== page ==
Preventing violence one green dot at a time

By Sam Spurlock ’18, Staff Writer

Violence is everywhere in the world; it’s in the papers, it’s on the news and it may even be happening at Lebanon Valley College.

Violence may just keep occurring until people start to take action. A group by the name of Green Dot is encouraging students to take those actions.

Green Dot is a bystander intervention program designed to provide the campus community with the tools they need to prevent violence. It was brought to campus in 2014 by Brent Oberholtzer, Director of Public Safety and Green Dot Coordinator, and Marianne Goodfellow, Associate Professor of Sociology. The organization provides an opportunity for students and faculty who want to make a change, to get involved and try to make a difference in the world, starting on campus.

“I try to do anything in my power to help those in need, and I want to learn new ways to help,” Rachel Schulz, a freshman music education major, said.

Green dots are behaviors, actions and attitudes that promote safety and show an intolerance for violence. Red dots are any act of violence. Green Dot is very proactive in preventing red dots from appearing on campus and conveys that preventing violence is not an individual effort, but a community-based one. The main message the group hopes to spread is this: “Nobody has to do everything, but everyone has to do something.”

“It is important to have this program here because no one deserves to have their sense of security violated,” Roberto Marti, Assistant Director of Admission and Coordinator of Transfer Recruitment, said.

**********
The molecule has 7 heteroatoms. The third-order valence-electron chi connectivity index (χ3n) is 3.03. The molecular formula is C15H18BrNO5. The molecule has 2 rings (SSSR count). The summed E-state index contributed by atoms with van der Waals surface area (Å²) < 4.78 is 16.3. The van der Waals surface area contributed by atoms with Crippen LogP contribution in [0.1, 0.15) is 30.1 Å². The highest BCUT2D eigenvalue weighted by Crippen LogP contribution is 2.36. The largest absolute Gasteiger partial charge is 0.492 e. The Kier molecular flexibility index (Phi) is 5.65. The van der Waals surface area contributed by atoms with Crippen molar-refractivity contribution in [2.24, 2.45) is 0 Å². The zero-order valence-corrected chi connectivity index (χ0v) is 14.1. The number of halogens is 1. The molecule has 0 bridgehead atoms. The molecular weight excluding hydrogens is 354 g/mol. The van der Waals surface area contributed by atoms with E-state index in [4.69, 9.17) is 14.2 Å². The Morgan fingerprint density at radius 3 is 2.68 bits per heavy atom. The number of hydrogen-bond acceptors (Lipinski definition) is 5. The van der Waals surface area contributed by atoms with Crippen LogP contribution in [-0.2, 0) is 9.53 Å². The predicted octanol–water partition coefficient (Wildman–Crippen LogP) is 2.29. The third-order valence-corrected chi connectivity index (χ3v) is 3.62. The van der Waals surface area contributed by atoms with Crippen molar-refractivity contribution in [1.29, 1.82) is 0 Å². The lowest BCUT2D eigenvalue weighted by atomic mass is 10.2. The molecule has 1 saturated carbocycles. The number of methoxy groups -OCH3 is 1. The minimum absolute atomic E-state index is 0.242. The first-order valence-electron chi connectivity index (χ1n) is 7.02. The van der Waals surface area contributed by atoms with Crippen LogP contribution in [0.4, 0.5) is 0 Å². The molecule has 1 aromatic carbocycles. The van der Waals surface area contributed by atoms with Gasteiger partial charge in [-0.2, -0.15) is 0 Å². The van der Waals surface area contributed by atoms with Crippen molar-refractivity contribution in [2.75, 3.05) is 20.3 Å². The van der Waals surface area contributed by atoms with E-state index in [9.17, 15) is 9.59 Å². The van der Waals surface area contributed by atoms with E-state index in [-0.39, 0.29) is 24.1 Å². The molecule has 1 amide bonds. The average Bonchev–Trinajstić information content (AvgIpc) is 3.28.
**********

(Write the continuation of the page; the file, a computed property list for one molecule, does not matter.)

In order to spread the message and work around campus, the program has Green Dot Ambassadors. In order to become an ambassador, students have to go through a training session instructed by members of the Green Dot Committee.

On Sunday, Sept. 18, Green Dot held its first Bystander Intervention Training of the academic year. The training lasted four hours and consisted of four different lessons. The lessons covered topics such as recognizing concerning behaviors, reactive tools and proactive tools.

Students also took part in multiple interactive activities including anonymously sharing their personal experiences with different forms of violence such as sexual assault or stalking. In addition, situations were compiled and students had to determine what actions to take to combat these problems.

“The world is becoming a different place, and violence of all types are [is] becoming more prevalent, so it is important to educate students so that violence can be prevented,” Taylor Reed, a freshman early childhood/special education major, said.

If a student is interested in becoming Green Dot certified, three additional training sessions are to be held this academic year on Oct. 23, Nov. 20 and Feb. 5. In addition, the organization will be hosting a Green Dot 5k in the spring where all are welcome.

For more information on the Green Dot organization at LVC, click HERE.









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